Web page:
Two thirds of people in Scotland with a religious background never or practically never go to services, according to new research.
ScotCen Social Research published today shows the proportion of people in Scotland who attend religious services is at the lowest level recorded since the survey began in 1999. The proportion of people who say they are religious but do not attend services has grown over 16 years from 49 per cent in 1999 to 66 per cent in 2016.
The results also show that more than half of people in Scotland are not religious. This has grown from 40 per cent in 1999 to 52 per cent today.
Most of the decline has been in the "kirk", the national Presbyterian Church of Scotland. Numbers in Catholic and other Christian and non-Christian faith groups have remained steady.
Ian Montagu of ScotCen said: "Today's findings show that Scottish commitment to religion, both in terms of our willingness to say we belong to a religion and to attend religious services, is in decline.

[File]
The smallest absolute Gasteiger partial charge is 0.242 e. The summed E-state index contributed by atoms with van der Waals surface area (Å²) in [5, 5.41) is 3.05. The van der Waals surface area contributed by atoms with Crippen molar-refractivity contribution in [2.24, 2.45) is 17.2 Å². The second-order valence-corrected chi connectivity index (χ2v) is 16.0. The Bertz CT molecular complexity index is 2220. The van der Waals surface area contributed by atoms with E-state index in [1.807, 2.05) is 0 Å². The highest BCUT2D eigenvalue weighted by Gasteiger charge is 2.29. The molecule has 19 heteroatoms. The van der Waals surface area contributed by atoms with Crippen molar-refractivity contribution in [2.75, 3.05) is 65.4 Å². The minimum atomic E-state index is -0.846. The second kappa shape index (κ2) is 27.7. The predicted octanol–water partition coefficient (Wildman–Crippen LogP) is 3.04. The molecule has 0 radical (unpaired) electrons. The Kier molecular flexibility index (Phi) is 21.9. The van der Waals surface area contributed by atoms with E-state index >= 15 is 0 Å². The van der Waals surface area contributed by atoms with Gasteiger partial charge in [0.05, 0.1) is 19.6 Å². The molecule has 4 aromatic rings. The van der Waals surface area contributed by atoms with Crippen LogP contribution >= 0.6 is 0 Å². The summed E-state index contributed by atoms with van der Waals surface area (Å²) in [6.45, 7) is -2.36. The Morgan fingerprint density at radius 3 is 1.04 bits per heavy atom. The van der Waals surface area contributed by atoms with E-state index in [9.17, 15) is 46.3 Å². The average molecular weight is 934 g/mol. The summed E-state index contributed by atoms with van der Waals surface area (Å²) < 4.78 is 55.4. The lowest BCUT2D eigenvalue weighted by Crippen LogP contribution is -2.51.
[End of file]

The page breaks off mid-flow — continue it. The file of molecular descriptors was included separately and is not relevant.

"However, this change doesn't appear to be affecting all religions equally. Affiliation with the Church of Scotland is in decline while levels of identification with other religions remain relatively unchanged. As fewer Scots are acknowledging even a default religious identity, it is affiliation with the national church that is the hardest hit."
Gordon MacRae of the Humanist Society Scotland said: "It's completely unjustified that church groups continue to enjoy historic privileges in the state education system. These anachronisms should be confined to the past, and should not play any part in a 21st Century education system."
Douglas McLellan, chair of the Scottish Secular Society, said: "This above all should make our society question the role of faith within the state, education and healthcare in Scotland. However, religion should not be oppressed now it is a minority view, any more than it was right to oppress non-believers when we were the minority."